• 04.21.16

A Platform Is Meaningless Unless It’s A Platform For Making People’s Lives Better

Build things that elevate people.

A Platform Is Meaningless Unless It’s A Platform For Making People’s Lives Better
Images: Eugene Sergeev via Shutterstock

What is a platform? It’s a slippery concept to pin down. And perhaps that’s why we struggle to build great ones. Not just those people grudgingly use — but those people love, adore, admire, respect, flock to, that, because they become an indispensible part of the fabric of people’s lives, endure, grow, and resonate, not stagnate, wither, and languish.


Here’s how you probably think of a platform, if you paid attention in B-school: An asset that other people can use to build their own products and services atop.

Here’s how we should think of platforms. Things which elevate people’s lives. That’s what “platforms” really are, right? Things which raise us up higher than we could stand on our own. Our challenge is building more of those. The real thing.


When we think of platforms the old way, we begin without a point. We might even be successful at making assets that other people use to build products and services atop. But it’s not often that people use those products and services. Even the most successful companies in the world struggle.

Remember Google Plus? What was the point? Not much. Platforms fail when most of the products and service on those platforms fail to benefit people in real, enduring, and meaningful ways. When they offer little to no real human impact — because they had little purpose to deliver it in the first place. And so such platforms end up cluttered with the tedious, mediocre, humdrum — and drowned by them. They’re prone to what economists call adverse selection, where they offer up more bitter lemons than succulent oranges. Who wants to wade through an endless sea of that? If you see being a platform as simply a game of making an asset that delivers products and services, not impact, then the truth is that even if you succeed, you’ll probably fail.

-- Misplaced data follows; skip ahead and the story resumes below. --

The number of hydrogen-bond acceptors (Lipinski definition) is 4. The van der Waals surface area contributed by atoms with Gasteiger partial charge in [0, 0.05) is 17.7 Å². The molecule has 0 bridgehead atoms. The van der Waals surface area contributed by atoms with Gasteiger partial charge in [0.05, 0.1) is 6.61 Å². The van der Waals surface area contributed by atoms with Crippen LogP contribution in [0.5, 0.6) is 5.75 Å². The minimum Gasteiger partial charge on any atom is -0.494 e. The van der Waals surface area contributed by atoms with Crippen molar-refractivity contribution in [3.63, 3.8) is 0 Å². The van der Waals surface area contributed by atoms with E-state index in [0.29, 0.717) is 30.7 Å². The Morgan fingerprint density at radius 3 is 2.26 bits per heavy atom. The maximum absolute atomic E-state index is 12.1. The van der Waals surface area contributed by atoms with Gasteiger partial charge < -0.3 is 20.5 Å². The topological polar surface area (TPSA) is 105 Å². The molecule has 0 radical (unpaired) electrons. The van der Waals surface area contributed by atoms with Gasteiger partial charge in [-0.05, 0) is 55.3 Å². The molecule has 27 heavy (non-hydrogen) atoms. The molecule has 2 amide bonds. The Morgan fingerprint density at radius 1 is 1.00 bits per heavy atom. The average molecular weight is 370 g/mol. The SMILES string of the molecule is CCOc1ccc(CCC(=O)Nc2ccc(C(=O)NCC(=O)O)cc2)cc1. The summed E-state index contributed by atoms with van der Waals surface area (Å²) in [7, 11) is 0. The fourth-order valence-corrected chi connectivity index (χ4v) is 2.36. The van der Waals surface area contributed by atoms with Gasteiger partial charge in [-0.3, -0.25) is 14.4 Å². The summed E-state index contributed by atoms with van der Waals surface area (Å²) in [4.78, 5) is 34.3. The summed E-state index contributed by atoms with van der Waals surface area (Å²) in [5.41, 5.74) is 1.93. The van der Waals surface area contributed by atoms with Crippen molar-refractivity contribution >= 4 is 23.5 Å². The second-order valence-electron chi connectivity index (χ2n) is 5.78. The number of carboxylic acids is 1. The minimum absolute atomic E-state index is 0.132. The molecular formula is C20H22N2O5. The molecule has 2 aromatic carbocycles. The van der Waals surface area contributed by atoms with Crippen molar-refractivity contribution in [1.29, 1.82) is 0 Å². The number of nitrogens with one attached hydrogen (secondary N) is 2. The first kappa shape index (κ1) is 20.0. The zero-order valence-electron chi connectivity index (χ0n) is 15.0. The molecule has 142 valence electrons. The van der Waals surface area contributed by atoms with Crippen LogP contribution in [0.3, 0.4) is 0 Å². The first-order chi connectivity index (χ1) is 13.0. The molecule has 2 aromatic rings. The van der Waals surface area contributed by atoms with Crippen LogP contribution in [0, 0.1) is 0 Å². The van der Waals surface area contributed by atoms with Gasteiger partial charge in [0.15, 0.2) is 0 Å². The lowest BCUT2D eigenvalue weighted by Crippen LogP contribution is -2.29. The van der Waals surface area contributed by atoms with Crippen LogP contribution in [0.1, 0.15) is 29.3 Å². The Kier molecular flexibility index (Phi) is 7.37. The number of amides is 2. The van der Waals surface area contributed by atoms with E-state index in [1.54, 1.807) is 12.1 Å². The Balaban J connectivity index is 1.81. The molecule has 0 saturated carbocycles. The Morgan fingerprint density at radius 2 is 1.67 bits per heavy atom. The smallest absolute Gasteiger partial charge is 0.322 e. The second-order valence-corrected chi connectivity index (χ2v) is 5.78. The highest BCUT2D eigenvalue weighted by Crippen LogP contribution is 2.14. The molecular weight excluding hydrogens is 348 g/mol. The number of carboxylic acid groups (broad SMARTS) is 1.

When you look at truly successful platforms, it’s impact, often dramatic, radical, life-changing, that they all share in common. NikePlus makes people better runners and athletes. Apple’s App Store can increase your productivity, efficiency, effectiveness, relaxation, and so on, with a few taps. Netflix helps us enjoy things a little more efficiently and effectively. In other words, they offer us not just more stuff — but impact. And that’s why they are an indispensable part of the fabric of people’s lives.


So what really distinguishes successful platforms from others? The point. Hence, it’s time that we redefined the concept, so that it has a human meaning again — not just a sterile, pointless managerial one, which is the best guarantor of our own demise. The truth is that the things we call platforms often aren’t. A platform, if we think about what the word means, is really something that elevates. That we can stand atop, and be lifted a little higher. But most platforms don’t do that very much, if at all. They don’t elevate us. They don’t raise us up to our full potential. But that’s exactly what NikePlus and the App Store help do, and why they have a magical effect on people.

Here’s what I mean by elevation. For every dollar invested in a platform, it delivers not just stuff, but impact. That it should change and transform people’s lives for the better, the more radically, the better.

That’s what we’re all really after, right? The elevation of our potential. Not just more stuff, bits, digits cluttering up our busy, weary lives — but the capacity, and then the ability, to create, imagine, build, relate, connect, rebel, love, better. That is the one thing that the stagnant economy can’t seem to deliver to us — and so when someone does, we’re not just grateful, we’re a surprised, amazed, and stick to it like glue.

So what is a platform? You can think of it in the old way. As an asset others build products and services upon. But it’s probably wiser to put a little bit of human meaning in that stale and often pointless definition, which has led too many nowhere.

Platforms are things we stand atop. The key word is atop. What is really elevated by a platform? Human lives .A platform something that elevates people’s lives. It’s something that raises people up. Into the heights of their potential. That’s not a vague nostrum, but a razor-sharp reality. Think of Michael Porter’s Social Progress Index. It tracks people’s quality of life: how healthy, happy, connected, and so truly prosperous they are — whether they have grown as people. Does your platform increase social progress? Does it truly elevate people’s potential for better lives?

The truth is that you’ll likely have to create, innovate, invent the “metrics”, the measures, the statistics, so you can begin to measure how much your platform elevates people. You’re probably going to have to create new roles for people to create them. Now you’re understanding the power of reimagining what a platform is. It changes everything, from structure to strategy, because it changes a purpose. From something’s that’s meaningless, to something that brims over with meaning.


If you can build a real platform, which elevates people’s lives, you’ve got a shot — nothing more, that’s the hard truth — at earning people’s love, devotion, admiration, respect. Your platform might just become an indispensable part of people’s lives. Because it’s done what a real platform should. Raised them up into who they can be.